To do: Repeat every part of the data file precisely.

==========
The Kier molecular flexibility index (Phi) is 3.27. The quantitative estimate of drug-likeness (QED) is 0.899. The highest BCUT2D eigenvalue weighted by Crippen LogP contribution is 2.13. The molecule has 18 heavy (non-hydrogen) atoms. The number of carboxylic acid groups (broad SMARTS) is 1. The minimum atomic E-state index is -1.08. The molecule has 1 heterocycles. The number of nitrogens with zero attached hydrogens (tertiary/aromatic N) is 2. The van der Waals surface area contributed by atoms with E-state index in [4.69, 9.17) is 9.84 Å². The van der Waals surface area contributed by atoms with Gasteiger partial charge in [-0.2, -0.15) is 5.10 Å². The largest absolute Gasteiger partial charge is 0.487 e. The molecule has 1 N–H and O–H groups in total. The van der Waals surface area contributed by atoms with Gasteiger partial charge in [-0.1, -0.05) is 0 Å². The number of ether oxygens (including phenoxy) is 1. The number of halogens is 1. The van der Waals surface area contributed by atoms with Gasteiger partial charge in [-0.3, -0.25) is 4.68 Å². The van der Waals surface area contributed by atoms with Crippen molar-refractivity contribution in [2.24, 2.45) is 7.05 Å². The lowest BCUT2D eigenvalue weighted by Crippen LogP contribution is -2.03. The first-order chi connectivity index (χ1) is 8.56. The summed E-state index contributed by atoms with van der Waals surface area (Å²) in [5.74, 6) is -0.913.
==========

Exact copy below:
The Kier molecular flexibility index (Phi) is 3.27. The quantitative estimate of drug-likeness (QED) is 0.899. The highest BCUT2D eigenvalue weighted by Crippen LogP contribution is 2.13. The molecule has 18 heavy (non-hydrogen) atoms. The number of carboxylic acid groups (broad SMARTS) is 1. The minimum atomic E-state index is -1.08. The molecule has 1 heterocycles. The number of nitrogens with zero attached hydrogens (tertiary/aromatic N) is 2. The van der Waals surface area contributed by atoms with E-state index in [4.69, 9.17) is 9.84 Å². The van der Waals surface area contributed by atoms with Gasteiger partial charge in [-0.2, -0.15) is 5.10 Å². The largest absolute Gasteiger partial charge is 0.487 e. The molecule has 1 N–H and O–H groups in total. The van der Waals surface area contributed by atoms with Gasteiger partial charge in [-0.1, -0.05) is 0 Å². The number of ether oxygens (including phenoxy) is 1. The number of halogens is 1. The van der Waals surface area contributed by atoms with Gasteiger partial charge in [-0.3, -0.25) is 4.68 Å². The van der Waals surface area contributed by atoms with Crippen molar-refractivity contribution in [2.24, 2.45) is 7.05 Å². The lowest BCUT2D eigenvalue weighted by Crippen LogP contribution is -2.03. The first-order chi connectivity index (χ1) is 8.56. The summed E-state index contributed by atoms with van der Waals surface area (Å²) in [5.74, 6) is -0.913.